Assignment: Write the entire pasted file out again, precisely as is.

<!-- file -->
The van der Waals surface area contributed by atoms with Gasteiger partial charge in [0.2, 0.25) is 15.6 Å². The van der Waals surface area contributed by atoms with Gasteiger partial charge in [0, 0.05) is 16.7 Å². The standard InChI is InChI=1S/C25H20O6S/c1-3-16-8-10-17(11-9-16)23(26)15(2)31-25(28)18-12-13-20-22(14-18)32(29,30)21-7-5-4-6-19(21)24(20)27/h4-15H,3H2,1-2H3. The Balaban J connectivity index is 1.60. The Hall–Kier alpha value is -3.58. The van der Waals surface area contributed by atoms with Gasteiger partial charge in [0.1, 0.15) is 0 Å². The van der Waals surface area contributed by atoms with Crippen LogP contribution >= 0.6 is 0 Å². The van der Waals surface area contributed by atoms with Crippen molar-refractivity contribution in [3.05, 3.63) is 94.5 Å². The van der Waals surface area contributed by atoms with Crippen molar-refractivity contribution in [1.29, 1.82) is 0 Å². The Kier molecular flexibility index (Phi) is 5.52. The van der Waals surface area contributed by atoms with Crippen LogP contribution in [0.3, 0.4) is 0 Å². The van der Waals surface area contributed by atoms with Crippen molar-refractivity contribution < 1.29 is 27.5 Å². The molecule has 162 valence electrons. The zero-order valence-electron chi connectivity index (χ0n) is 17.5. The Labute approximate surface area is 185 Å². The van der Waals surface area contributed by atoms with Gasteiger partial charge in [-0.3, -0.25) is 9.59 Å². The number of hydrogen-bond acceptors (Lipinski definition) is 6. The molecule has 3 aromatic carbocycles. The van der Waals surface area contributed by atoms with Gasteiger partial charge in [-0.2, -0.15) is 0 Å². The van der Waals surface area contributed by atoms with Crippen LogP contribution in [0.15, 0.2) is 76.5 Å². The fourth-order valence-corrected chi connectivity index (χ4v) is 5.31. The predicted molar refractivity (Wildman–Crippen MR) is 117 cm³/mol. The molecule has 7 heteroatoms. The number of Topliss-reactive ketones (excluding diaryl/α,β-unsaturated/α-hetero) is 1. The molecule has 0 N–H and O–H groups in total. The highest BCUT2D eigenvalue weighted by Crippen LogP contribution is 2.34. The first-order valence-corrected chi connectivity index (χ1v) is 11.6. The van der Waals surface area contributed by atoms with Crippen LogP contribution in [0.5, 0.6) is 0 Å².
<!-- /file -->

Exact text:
The van der Waals surface area contributed by atoms with Gasteiger partial charge in [0.2, 0.25) is 15.6 Å². The van der Waals surface area contributed by atoms with Gasteiger partial charge in [0, 0.05) is 16.7 Å². The standard InChI is InChI=1S/C25H20O6S/c1-3-16-8-10-17(11-9-16)23(26)15(2)31-25(28)18-12-13-20-22(14-18)32(29,30)21-7-5-4-6-19(21)24(20)27/h4-15H,3H2,1-2H3. The Balaban J connectivity index is 1.60. The Hall–Kier alpha value is -3.58. The van der Waals surface area contributed by atoms with Gasteiger partial charge in [0.1, 0.15) is 0 Å². The van der Waals surface area contributed by atoms with Crippen LogP contribution >= 0.6 is 0 Å². The van der Waals surface area contributed by atoms with Crippen molar-refractivity contribution in [3.05, 3.63) is 94.5 Å². The van der Waals surface area contributed by atoms with Crippen molar-refractivity contribution in [1.29, 1.82) is 0 Å². The Kier molecular flexibility index (Phi) is 5.52. The van der Waals surface area contributed by atoms with Crippen LogP contribution in [0.3, 0.4) is 0 Å². The van der Waals surface area contributed by atoms with Crippen molar-refractivity contribution < 1.29 is 27.5 Å². The molecule has 162 valence electrons. The zero-order valence-electron chi connectivity index (χ0n) is 17.5. The Labute approximate surface area is 185 Å². The van der Waals surface area contributed by atoms with Gasteiger partial charge in [-0.3, -0.25) is 9.59 Å². The number of hydrogen-bond acceptors (Lipinski definition) is 6. The molecule has 3 aromatic carbocycles. The van der Waals surface area contributed by atoms with Gasteiger partial charge in [-0.2, -0.15) is 0 Å². The van der Waals surface area contributed by atoms with Crippen LogP contribution in [0.15, 0.2) is 76.5 Å². The fourth-order valence-corrected chi connectivity index (χ4v) is 5.31. The predicted molar refractivity (Wildman–Crippen MR) is 117 cm³/mol. The molecule has 7 heteroatoms. The number of Topliss-reactive ketones (excluding diaryl/α,β-unsaturated/α-hetero) is 1. The molecule has 0 N–H and O–H groups in total. The highest BCUT2D eigenvalue weighted by Crippen LogP contribution is 2.34. The first-order valence-corrected chi connectivity index (χ1v) is 11.6. The van der Waals surface area contributed by atoms with Crippen LogP contribution in [0.5, 0.6) is 0 Å².